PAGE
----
Not a lot of data on tap from Japan this week, so the yen will most likely take its cues from risk sentiment.
Let’s see which factors can affect the safe haven’s price action over the next couple of days:
Trade balance (Jul 18, 12:50 am GMT)
Japan’s trade deficit clocked in at 967B JPY in May, a bit lower than the 979B JPY shortfall that analysts had expected.
Turned out, exports had fallen by 7.8% from a year earlier and marked the sixth consecutive month of declines. Meanwhile, imports only slipped by 1.5% from a year earlier following a 6.4% annualized increase in April.
This week analysts see Japan printing a 406.0B JPY surplus for the month of June. However, they also see exports dropping by another annualized rate of 5.4% while imports are only slated to decrease by 0.2%.
National core CPI (Jul 19, 12:30 am GMT)
Japan’s core CPI inched 0.8% higher in May, better than the 0.7% expected by markets and a welcome relief after the Bank of Japan (BOJ) had just hinted of additional easing in the foreseeable future.
Not surprisingly, the stronger-than-expected inflation report sent the yen higher against its major counterparts. In fact, it helped boost the currency to its intraweek highs back then!
Will we see another 0.7% increase for the report as many are expecting? There aren’t a lot of other potential market movers scheduled at the same time as the report, so even small hits or misses from the 0.7% uptick could provide volatility for the yen.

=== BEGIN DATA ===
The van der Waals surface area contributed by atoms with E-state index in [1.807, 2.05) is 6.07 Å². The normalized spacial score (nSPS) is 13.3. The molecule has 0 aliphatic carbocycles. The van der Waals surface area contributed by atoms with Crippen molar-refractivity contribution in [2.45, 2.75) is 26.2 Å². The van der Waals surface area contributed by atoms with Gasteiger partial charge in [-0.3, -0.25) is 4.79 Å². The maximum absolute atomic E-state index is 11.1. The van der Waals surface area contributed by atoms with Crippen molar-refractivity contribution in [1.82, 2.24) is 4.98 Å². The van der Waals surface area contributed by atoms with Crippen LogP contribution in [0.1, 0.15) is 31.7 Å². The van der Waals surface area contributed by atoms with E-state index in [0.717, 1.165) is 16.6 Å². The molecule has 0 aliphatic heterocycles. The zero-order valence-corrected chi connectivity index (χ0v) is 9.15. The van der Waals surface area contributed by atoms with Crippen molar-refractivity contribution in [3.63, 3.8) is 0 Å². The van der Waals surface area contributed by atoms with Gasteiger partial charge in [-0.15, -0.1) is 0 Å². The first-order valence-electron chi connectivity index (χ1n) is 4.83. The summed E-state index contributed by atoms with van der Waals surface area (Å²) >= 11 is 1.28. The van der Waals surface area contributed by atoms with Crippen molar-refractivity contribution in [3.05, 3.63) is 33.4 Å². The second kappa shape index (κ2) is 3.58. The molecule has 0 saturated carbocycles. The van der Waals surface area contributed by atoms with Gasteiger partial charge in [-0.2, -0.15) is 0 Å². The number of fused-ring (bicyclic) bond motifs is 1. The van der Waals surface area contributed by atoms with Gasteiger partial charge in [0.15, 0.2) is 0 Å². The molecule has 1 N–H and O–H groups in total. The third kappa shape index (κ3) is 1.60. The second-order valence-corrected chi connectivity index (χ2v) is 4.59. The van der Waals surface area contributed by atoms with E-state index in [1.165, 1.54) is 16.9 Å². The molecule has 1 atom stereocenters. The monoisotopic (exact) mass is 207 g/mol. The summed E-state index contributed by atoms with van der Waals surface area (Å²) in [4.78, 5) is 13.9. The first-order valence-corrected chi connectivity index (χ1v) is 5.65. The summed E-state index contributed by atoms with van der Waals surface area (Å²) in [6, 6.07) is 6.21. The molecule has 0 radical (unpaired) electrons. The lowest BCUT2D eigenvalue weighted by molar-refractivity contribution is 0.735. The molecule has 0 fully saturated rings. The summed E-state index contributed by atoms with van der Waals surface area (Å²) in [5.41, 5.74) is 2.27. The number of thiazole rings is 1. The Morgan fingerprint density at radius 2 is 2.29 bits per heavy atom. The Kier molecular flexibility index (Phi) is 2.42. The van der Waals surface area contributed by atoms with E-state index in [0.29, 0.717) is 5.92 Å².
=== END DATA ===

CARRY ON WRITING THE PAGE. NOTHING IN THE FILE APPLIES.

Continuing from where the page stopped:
Market risk sentiment
The yen’s price action was pretty wonky last week until geopolitics propped it higher across the board.
Let’s see if we get more volatility from geopolitical headlines this week.
In a televised speech over the weekend, Iran’s Rouhani announced that they’re ready to hold talks with the U.S. if the latter removes recent economic sanctions and returns to the 2015 nuclear deal that Uncle Sam nixed last year.
If the U.S. engages Iran on the negotiation table, then we could see risk sentiment improve and the yen slip a bit against its higher-yielding counterparts.
Meanwhile, a few key FOMC members are scheduled to give speeches over the next couple of days. We know from last week’s price action that markets are pricing in an “insurance” rate cut from the Fed.
Question is, what will the members do after that? Will they be ready for another one before the year ends? Or is it a one-and-done deal?
More dovishness from FOMC members could weigh on USD/JPY further, so make sure you stick around in case we get dovish hints from their speeches!
Missed last week’s price action? Read JPY’s price recap for July 8 – 12!